Before it had even set forth on its first mission, the New Orleans-built Navy vessel USS New York was already the subject of a History Channel documentary, the inspiration for a song by country star Charlie Daniels and the center of intense public interest.

That is because the USS New York’s bow section was forged from seven and a half tons of steel recovered from the fallen World Trade Center towers. And the ship, named for the city where the deadliest terrorist attacks in U.S. history took place, is seen both as a tribute to those killed on Sept. 11, 2001 and a representation of America’s global response since. The ship’s crest features a phoenix rising from the ashes with the words “Never Forget” underneath. 

“This ship will be a symbol,” says Capt. Bill Galinis, a Navy program manager involved with the ship’s construction. “It has been a tremendous privilege for all of us who have had an opportunity to participate in the construction of this ship.”

The warship’s homeport is now Norfolk, Va., but it remains closely linked to the New Orleans area. Local shipbuilders at Northrop Grumman’s Avondale facility spent three years working on the vessel, and the steel recovered from the World Trade Center site was melted down at a mill in Amite, La. The vessel conducted sea trials in the Gulf of Mexico and later received a grand send off as New Orleans-area residents lined the Mississippi River to watch it sail for its commissioning ceremony in New York.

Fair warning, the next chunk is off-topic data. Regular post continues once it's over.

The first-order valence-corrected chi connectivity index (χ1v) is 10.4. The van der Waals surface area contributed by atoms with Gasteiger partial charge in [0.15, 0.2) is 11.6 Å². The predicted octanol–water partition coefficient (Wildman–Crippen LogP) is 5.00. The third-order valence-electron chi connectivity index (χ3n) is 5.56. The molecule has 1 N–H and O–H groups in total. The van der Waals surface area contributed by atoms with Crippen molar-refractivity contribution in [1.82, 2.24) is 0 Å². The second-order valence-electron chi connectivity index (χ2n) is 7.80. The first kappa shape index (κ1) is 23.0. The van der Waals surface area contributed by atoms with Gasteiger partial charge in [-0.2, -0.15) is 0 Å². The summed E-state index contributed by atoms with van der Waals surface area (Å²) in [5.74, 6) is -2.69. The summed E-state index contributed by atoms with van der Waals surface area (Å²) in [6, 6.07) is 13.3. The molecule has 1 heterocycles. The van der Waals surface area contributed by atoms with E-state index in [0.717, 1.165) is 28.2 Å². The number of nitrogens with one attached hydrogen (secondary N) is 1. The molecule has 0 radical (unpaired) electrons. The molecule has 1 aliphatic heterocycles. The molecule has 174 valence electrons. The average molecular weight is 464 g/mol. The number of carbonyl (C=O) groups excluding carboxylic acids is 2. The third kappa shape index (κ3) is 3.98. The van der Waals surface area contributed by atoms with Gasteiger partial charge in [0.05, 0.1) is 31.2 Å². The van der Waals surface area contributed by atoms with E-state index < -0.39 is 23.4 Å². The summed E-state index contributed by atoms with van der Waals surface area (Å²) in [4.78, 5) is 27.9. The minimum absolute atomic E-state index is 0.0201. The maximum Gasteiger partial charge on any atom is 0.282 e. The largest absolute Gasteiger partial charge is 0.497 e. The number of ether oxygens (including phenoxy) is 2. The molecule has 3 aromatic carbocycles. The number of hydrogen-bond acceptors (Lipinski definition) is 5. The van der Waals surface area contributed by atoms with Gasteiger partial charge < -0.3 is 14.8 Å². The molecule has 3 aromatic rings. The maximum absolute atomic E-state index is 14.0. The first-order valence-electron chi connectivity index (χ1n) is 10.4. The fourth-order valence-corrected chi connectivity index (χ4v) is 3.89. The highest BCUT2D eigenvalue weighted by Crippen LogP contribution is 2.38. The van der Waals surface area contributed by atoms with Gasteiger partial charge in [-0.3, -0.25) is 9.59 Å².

The New York is known as an “amphibious transport dock,” and its job is to carry up to 800 Marines wherever military commanders need them. It operates helicopters and Osprey transport aircraft from a flight deck and air cushion vehicles launched from doors that open at its stern.

“This ship is a first responder,” the ship’s captain, Commander Curt Jones, told a gathering of crewmembers prior to leaving New Orleans. “You are first responders. Have no doubt what your mission is.”

Four more ships of the same class are under construction at the Avondale shipyard and at another shipyard in Pascagoula, Miss., including two that will also carry names connected to Sept. 11 2009. Avondale is building the USS Somerset, named for the Pennsylvania county where a hijacked airliner crashed that day, while Pascagoula is building the USS Arlington, named in commemoration of the attack in that city against the Pentagon.

— Ian McNulty